Directly over the road were tractors stacked high with fresh grass. I sensed a photo opportunity and was looking for the right angle. The hazy sky gives great even light, but it can be quite glarey if behind the subject

It is offloaded by hand, of course, tossed into a shed where there are some machines to chop it up. Unfortunately they weren’t chopping while I was there, I am always fascinated by the complete lack of anything resembling OH&S.

Once the chopped grass is piled up, people men would come in, grab a bag, hand over a slip of paper and their bag would have grass shovelled in. Then they walked through a door.

Through the door it was dimly lit, smelly, noisy and full of cows.

I am thinking it is a cooperative dairy or something like that, but completely wrong. It took a while to find someone who could speak English and he (where are all the women?) explained it is a cow hospital. In Hinduism, cows are a sacred symbol of life that should be revered. That’s why they own the streets.

The photo is only about a quarter of it. Like most hospitals this one sucks, but if you are a sick cow it might be pretty good being taken care of.

I wanted to donate some money and it turned out that the slip of paper people were exchanging for a bag of grass was a receipt. So I gave R100, went in and grabbed a bag. The guy looked at my receipt and swapped my bag for a big one. I ended up with a poly bag so full I could hardly lift it. Eat well, cows.

Aside: this post is already long and it is only about 10AM. I haven’t gotten to the first temple yet.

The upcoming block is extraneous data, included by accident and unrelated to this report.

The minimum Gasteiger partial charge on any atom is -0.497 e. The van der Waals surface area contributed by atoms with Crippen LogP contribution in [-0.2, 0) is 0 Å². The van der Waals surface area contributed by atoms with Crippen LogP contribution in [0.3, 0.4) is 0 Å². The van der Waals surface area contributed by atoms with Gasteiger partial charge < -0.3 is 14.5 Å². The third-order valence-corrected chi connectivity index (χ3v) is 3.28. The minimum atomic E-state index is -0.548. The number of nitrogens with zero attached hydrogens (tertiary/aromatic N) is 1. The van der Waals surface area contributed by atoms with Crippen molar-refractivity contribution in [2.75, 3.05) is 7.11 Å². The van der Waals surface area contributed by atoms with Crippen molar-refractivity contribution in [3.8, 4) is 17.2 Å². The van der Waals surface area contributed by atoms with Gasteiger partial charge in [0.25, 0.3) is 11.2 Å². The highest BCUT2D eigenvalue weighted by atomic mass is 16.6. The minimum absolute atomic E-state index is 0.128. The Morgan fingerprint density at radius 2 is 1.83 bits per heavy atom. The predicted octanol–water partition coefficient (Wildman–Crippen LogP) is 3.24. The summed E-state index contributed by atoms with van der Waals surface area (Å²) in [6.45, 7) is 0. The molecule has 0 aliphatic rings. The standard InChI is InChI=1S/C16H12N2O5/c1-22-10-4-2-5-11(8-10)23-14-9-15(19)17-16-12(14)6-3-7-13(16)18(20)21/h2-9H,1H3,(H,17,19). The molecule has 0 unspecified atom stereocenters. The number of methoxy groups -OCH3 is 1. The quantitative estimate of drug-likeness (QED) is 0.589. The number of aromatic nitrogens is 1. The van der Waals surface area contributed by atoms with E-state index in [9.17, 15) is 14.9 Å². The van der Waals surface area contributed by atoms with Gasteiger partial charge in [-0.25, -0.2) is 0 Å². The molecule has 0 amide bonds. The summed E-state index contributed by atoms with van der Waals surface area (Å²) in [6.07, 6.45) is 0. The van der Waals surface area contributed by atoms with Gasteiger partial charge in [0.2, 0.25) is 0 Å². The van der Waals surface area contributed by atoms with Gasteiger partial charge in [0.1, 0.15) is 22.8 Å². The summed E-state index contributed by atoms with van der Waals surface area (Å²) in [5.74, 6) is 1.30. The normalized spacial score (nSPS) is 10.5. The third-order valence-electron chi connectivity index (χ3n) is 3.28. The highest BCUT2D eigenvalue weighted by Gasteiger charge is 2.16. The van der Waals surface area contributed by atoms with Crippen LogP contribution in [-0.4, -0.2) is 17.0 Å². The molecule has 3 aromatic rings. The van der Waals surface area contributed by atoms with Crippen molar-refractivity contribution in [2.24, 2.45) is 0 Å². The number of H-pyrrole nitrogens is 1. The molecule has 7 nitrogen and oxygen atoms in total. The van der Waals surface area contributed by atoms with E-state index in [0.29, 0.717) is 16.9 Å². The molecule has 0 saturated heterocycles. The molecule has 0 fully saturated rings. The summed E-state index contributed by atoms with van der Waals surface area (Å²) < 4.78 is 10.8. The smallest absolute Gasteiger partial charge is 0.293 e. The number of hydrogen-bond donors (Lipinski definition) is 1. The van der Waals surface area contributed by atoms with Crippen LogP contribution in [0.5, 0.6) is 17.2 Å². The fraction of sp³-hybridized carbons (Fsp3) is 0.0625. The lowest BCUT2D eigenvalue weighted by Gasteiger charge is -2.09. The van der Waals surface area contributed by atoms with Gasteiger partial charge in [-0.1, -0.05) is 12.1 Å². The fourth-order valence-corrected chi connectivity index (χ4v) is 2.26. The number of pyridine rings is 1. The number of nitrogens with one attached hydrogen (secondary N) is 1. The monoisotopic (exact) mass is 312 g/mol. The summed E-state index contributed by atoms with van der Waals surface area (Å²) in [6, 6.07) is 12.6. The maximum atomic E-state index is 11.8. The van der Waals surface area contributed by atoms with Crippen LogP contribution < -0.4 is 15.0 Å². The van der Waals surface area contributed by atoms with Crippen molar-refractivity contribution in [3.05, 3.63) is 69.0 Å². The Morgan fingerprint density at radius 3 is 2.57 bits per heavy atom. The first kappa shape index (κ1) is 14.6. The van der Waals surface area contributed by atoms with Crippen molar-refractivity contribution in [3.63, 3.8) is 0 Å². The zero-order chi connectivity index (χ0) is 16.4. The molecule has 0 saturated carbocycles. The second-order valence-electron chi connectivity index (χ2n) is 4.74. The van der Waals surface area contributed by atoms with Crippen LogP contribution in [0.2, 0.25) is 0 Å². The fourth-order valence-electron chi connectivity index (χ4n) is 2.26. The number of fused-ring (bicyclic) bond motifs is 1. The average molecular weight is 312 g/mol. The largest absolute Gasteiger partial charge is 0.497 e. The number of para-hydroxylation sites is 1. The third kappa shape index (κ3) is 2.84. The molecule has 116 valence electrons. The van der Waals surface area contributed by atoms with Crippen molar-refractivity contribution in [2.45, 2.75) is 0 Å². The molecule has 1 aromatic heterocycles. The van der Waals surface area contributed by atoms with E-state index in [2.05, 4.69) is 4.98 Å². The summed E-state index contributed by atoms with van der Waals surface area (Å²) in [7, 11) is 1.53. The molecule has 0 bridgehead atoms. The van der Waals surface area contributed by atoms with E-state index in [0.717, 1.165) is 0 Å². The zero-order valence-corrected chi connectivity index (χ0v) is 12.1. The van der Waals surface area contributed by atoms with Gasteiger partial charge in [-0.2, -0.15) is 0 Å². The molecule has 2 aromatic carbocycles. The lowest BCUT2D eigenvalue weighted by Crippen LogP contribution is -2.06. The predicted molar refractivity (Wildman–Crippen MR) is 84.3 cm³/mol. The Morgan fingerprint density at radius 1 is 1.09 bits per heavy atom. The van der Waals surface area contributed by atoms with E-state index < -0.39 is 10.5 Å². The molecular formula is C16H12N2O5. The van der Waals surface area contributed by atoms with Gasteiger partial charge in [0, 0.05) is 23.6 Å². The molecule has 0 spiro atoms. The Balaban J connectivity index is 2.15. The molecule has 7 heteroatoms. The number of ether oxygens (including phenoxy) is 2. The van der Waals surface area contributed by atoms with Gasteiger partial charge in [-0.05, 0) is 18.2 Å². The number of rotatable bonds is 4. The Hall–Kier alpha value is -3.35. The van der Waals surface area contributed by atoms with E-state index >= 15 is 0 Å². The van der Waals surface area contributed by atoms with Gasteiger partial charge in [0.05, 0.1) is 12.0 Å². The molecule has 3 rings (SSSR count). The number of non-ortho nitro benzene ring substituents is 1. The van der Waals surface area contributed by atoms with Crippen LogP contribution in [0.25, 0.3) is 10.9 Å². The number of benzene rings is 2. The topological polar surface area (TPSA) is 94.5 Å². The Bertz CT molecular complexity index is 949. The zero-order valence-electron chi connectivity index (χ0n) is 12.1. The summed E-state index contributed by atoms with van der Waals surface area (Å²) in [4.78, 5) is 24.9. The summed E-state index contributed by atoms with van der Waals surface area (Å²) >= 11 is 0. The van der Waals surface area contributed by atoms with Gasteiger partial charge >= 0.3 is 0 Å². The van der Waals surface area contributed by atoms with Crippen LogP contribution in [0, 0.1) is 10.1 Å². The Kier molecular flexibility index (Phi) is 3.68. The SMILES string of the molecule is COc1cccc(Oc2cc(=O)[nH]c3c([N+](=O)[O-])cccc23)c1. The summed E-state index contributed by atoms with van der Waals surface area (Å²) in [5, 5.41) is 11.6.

I finally figure out the way into Hanuman Temple. There is still a long way to go today, so in an effort to avoid tldr; I will keep it brief…just photos.

In fact, it was like a mini Golden Temple which is where I was heading next.

The contrast was amazing.

The Golden Temple is the #1 holy place for Sikhs. This is because 5 of the 10 human form Sikh gurus visited this site. More than any other site.

It is a beautiful place dominated by the mass of humanity come to pray.

This is the line of people waiting to get into the temple proper. That’s it to the left behind the two orange poles. Someone told me the wait wait 90 minutes but I reckon he was optimistic. Unless of course you are a foreigner.

The layout is identical to the Hanuman Temple above. It is in the middle of a sacred lake with a walkway out to the temple proper. I wanted to have a look but there was no way I was going to stand in line. I was only just within my crowd tolerance limit as it was and knowing that in India here is no concept of personal space, the line would have been unbearable.

So I wandered to a side gate where some people were being let through and they could skip the line. Maybe I looked pitiful, perhaps I just didn’t look Indian, but I was invited through.

No photos are allowed around the lake so these are general shots.